The general justification, anyhow, is solid: once you admit that the awards aren’t entirely an inwards-looking game that the industry just plays among itself, and instead you acknowledge that some non-zero fraction of the beer-buying public also gives a damn about them, then some kind of gatekeeping obligation kicks right in. It admittedly wouldn’t make the top million in a list of the world’s most-pressing problems, but beer producers have a longrunning habit of fudging the terminology around styles and processes when it suits them, and it really does get in the way of wider and deeper public knowledge which, in turn, presents an obstacle to more people more-easily finding more beers they’ll love. As people at the geekier end of the spectrum ― if not outright bending the needle on the nerd detector ― it’s all too natural for us to assume that “everyone” can see through the nonsense of some marketing departments, but spend a little while bartending or hosting tastings (as I, you know, do) and you’ll see how depressingly common assumptions like “yellow = lager, black = Guinness, anything in-between = ale” are, and how they get in the way of people’s tastes evolving ― in whatever direction and to whatever degree they feel like, of course. Misinformation is no good for nobody.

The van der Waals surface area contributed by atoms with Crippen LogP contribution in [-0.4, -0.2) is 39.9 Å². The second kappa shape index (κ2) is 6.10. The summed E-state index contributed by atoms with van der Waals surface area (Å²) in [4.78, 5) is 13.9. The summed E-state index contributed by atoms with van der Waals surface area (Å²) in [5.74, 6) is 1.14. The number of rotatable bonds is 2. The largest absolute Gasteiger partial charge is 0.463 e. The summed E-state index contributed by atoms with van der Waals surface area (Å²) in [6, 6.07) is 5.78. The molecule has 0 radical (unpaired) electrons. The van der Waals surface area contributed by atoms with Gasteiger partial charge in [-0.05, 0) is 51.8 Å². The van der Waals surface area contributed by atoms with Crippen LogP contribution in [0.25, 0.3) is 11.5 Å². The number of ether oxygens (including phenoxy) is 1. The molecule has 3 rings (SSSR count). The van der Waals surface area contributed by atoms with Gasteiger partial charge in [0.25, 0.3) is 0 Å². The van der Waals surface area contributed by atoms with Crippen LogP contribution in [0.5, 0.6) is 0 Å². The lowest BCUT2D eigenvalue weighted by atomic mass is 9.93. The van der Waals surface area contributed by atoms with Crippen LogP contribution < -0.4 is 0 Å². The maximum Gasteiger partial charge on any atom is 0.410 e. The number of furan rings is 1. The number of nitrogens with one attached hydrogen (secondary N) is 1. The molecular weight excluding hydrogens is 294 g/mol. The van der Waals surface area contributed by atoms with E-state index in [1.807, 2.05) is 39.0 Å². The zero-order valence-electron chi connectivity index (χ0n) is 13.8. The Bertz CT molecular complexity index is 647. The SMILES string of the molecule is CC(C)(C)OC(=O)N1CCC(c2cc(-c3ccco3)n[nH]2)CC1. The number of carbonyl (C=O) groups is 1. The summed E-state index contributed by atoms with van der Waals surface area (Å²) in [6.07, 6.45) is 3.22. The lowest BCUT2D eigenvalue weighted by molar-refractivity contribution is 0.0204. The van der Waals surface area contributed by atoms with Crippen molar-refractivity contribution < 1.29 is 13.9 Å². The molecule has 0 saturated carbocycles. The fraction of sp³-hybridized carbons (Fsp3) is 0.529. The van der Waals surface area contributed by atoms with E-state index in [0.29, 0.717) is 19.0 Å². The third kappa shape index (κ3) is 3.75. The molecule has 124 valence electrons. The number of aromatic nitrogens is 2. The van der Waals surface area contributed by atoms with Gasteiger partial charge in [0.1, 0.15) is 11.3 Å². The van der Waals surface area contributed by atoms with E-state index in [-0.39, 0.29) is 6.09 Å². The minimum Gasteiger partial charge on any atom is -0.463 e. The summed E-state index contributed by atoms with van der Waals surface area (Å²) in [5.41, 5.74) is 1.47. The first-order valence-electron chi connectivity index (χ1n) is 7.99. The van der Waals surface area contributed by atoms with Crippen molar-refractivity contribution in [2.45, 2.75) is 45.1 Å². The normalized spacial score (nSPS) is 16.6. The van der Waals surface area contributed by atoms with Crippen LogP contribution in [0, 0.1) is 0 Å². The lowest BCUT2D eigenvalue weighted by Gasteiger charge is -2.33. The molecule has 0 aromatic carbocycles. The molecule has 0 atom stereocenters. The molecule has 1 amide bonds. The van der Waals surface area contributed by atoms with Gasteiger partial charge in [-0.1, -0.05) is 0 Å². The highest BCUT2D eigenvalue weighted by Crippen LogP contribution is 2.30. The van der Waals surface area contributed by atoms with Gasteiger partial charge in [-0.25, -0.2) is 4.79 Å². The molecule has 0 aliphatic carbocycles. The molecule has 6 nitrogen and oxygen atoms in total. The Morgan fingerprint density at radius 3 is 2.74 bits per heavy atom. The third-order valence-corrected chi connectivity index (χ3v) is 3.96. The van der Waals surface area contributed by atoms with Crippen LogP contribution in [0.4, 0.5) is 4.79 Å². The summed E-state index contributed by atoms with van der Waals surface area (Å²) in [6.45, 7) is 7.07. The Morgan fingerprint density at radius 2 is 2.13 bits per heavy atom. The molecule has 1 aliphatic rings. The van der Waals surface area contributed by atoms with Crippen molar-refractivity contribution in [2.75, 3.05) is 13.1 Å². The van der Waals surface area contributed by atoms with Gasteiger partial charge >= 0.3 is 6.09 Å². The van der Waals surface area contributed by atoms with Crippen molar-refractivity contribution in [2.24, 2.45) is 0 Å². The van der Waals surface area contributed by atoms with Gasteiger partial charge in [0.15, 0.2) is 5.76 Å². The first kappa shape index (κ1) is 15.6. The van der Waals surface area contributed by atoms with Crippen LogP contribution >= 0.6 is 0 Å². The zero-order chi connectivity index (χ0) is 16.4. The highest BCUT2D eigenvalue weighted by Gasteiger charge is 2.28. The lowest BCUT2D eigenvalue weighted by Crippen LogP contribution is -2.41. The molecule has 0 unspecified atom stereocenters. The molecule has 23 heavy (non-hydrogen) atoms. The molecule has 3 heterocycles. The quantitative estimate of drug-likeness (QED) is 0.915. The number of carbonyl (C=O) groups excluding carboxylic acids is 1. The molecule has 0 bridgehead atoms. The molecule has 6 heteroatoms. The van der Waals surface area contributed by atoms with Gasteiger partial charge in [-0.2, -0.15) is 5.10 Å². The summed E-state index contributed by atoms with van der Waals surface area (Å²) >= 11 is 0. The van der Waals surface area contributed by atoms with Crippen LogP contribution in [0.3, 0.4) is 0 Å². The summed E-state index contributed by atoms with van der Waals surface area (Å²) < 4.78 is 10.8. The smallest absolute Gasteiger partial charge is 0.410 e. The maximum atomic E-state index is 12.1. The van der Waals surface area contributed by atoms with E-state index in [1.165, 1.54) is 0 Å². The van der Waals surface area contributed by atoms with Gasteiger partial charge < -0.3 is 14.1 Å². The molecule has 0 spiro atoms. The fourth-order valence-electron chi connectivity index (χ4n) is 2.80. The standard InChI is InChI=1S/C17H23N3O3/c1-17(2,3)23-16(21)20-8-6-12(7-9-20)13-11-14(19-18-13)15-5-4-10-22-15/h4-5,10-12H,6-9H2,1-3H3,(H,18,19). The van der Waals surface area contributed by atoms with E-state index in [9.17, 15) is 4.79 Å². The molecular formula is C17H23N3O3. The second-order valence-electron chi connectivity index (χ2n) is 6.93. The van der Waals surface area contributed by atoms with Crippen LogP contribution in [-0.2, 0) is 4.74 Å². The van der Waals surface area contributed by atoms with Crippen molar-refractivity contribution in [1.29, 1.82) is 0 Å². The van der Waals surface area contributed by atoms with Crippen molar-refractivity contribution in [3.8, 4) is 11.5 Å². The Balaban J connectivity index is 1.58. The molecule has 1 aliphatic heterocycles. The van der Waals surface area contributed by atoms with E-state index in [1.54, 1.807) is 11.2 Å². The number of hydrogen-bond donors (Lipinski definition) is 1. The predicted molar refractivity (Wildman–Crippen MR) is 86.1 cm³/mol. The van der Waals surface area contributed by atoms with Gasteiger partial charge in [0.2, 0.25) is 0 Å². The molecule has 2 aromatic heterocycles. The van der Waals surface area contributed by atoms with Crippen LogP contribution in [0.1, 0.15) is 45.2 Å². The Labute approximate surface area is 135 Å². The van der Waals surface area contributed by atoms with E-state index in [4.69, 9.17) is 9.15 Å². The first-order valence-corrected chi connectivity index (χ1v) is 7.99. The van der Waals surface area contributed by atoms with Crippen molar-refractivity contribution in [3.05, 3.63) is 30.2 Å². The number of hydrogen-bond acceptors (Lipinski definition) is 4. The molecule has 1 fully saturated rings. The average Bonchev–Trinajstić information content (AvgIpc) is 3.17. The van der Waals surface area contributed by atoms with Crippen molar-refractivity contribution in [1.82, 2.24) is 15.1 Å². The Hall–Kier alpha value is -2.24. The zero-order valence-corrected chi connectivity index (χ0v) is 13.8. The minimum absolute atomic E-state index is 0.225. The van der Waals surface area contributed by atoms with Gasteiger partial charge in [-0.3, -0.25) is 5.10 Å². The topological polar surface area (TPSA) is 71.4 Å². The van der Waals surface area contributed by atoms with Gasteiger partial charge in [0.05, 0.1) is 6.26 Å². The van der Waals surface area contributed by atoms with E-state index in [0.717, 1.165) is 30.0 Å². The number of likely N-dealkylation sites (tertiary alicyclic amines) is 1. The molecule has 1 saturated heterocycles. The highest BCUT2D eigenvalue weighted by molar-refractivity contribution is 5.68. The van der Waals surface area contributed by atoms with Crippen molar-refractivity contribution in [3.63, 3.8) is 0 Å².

The tricky bit here is the two inevitable slippery slopes:7 1) how strictly to police this ― whether it really is just names and really is just outright contradictions that disqualify, or if implications as to styles in the wider presentation of a beer also counts (such as the label text, marketing bumf, and sales material ― where quite a few black lagers are gently implied to be, say, porters) ― but more-pressingly, 2) why just trophies, and not also medals and the mere participation in this process at all? The first question is of the kind that’s always hard to solve, but the second seems pretty plain; the same reasoning which now denies Tui its trophy should also hold back a medal.